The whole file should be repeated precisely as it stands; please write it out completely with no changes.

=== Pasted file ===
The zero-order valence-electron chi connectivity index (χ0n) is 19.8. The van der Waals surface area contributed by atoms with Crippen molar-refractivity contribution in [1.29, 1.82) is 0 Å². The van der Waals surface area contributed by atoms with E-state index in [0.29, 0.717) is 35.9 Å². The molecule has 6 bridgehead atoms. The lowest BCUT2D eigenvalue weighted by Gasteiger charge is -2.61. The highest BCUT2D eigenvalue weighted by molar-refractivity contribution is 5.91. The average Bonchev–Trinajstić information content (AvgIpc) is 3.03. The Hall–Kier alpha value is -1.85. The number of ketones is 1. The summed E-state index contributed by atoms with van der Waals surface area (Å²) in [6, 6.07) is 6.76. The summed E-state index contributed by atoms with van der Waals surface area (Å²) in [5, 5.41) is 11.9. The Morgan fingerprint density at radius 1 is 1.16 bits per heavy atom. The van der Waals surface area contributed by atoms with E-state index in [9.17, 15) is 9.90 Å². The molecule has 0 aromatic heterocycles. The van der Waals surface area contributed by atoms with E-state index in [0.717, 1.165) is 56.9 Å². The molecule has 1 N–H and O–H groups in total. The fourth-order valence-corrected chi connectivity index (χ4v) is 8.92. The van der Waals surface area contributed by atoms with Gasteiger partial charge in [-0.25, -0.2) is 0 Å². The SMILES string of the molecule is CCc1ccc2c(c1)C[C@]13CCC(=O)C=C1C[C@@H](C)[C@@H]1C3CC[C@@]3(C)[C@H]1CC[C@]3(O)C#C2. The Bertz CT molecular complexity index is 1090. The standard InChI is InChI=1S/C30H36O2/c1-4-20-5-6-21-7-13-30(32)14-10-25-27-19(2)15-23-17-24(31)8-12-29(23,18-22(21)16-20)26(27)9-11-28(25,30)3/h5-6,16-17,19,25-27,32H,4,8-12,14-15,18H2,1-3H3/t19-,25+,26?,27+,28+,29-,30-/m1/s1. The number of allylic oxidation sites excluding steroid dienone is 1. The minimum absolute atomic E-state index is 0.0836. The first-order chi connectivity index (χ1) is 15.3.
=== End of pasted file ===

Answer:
The zero-order valence-electron chi connectivity index (χ0n) is 19.8. The van der Waals surface area contributed by atoms with Crippen molar-refractivity contribution in [1.29, 1.82) is 0 Å². The van der Waals surface area contributed by atoms with E-state index in [0.29, 0.717) is 35.9 Å². The molecule has 6 bridgehead atoms. The lowest BCUT2D eigenvalue weighted by Gasteiger charge is -2.61. The highest BCUT2D eigenvalue weighted by molar-refractivity contribution is 5.91. The average Bonchev–Trinajstić information content (AvgIpc) is 3.03. The Hall–Kier alpha value is -1.85. The number of ketones is 1. The summed E-state index contributed by atoms with van der Waals surface area (Å²) in [6, 6.07) is 6.76. The summed E-state index contributed by atoms with van der Waals surface area (Å²) in [5, 5.41) is 11.9. The Morgan fingerprint density at radius 1 is 1.16 bits per heavy atom. The van der Waals surface area contributed by atoms with E-state index in [9.17, 15) is 9.90 Å². The molecule has 0 aromatic heterocycles. The van der Waals surface area contributed by atoms with E-state index in [0.717, 1.165) is 56.9 Å². The molecule has 1 N–H and O–H groups in total. The fourth-order valence-corrected chi connectivity index (χ4v) is 8.92. The van der Waals surface area contributed by atoms with Gasteiger partial charge in [-0.25, -0.2) is 0 Å². The SMILES string of the molecule is CCc1ccc2c(c1)C[C@]13CCC(=O)C=C1C[C@@H](C)[C@@H]1C3CC[C@@]3(C)[C@H]1CC[C@]3(O)C#C2. The Bertz CT molecular complexity index is 1090. The standard InChI is InChI=1S/C30H36O2/c1-4-20-5-6-21-7-13-30(32)14-10-25-27-19(2)15-23-17-24(31)8-12-29(23,18-22(21)16-20)26(27)9-11-28(25,30)3/h5-6,16-17,19,25-27,32H,4,8-12,14-15,18H2,1-3H3/t19-,25+,26?,27+,28+,29-,30-/m1/s1. The number of allylic oxidation sites excluding steroid dienone is 1. The minimum absolute atomic E-state index is 0.0836. The first-order chi connectivity index (χ1) is 15.3.